6. Community Cyber necessitates a sustainable business model for partners to have a business incentive to pursue Market-Making in cyber. Whereas enterprise vendors profit from their services, our model drives opportunities down-market through mutually beneficial business arrangements. Our team expressly took on the tough business model question of community partners of “How do we make money doing this?” And, we answered it.
7. Markets create incentives for entry and increase efficiencies, whereas compliance regimes drive costs higher.
8. The pooled services model creates cost-sharing incentives, which again drive costs lower.
Presently, the net effect of current business practices in cyber indicates No Change. That means that the market remains dysfunctional in cyber at down-market levels. Companies have no Community Cyber option yet, which is why our project will soon start to rollout c-Market. Until that rollout begins, the costs to achieve cyber hygiene will rise, causing more down-market companies to exit. At a macro level, this dynamic makes the country less competitive and less secure. And concomitantly, it also makes up-market security-conscious companies less secure via their supply chain to those down-market.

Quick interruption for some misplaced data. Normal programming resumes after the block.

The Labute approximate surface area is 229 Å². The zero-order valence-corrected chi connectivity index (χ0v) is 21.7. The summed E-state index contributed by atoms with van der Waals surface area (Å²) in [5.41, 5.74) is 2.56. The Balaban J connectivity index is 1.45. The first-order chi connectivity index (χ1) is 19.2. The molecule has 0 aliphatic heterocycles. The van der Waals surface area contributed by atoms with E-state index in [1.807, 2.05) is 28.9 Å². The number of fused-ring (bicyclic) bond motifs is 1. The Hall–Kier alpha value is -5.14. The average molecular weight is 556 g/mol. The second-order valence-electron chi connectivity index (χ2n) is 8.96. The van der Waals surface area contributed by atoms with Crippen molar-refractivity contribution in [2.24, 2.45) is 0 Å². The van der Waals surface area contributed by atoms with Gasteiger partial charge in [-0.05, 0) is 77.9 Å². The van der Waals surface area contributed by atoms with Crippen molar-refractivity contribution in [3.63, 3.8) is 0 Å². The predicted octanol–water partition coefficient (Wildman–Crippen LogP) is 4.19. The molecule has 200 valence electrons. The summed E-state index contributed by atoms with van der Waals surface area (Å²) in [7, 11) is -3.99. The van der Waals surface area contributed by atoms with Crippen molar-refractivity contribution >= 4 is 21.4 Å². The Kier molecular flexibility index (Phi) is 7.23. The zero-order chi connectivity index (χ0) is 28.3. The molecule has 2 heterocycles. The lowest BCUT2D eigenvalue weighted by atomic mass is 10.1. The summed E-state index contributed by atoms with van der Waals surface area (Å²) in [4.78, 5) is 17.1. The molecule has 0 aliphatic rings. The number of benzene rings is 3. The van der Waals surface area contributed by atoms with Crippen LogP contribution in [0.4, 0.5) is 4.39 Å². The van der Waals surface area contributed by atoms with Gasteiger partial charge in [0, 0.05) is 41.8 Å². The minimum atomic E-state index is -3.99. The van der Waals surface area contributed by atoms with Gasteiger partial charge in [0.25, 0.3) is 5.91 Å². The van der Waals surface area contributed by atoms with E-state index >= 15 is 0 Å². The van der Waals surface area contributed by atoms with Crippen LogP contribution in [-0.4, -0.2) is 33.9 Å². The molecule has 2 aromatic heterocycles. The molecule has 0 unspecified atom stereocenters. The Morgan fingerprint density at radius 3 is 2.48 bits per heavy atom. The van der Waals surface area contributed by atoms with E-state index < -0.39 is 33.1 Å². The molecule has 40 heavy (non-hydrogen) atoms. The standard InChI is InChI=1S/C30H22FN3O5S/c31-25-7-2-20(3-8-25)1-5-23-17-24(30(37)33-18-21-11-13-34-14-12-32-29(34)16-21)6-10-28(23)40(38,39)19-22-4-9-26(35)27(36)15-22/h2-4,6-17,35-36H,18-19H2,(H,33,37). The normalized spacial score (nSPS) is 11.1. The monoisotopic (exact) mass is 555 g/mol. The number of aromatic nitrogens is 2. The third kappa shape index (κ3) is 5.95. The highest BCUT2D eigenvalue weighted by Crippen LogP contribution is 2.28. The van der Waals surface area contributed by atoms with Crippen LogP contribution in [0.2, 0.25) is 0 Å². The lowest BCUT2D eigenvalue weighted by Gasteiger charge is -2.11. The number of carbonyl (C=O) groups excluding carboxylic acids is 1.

What must be realized at all levels, public and private sectors, is that in cyber: national and economic security imperatives must be coupled with market forces. We cannot win with a government funded model. Government-funded efforts cannot compete with the power of market forces. The two models offer different outcomes: one is zero-sum and the other is synergistic.
The golden nugget in a 2012 tongue-in-cheek article by this writer that observed the advantage totalitarian regimes had over open democracies in the Internet Age was that the West won the Cold War by leveraging market forces. We should revisit that lesson in our approach to the cyber challenge.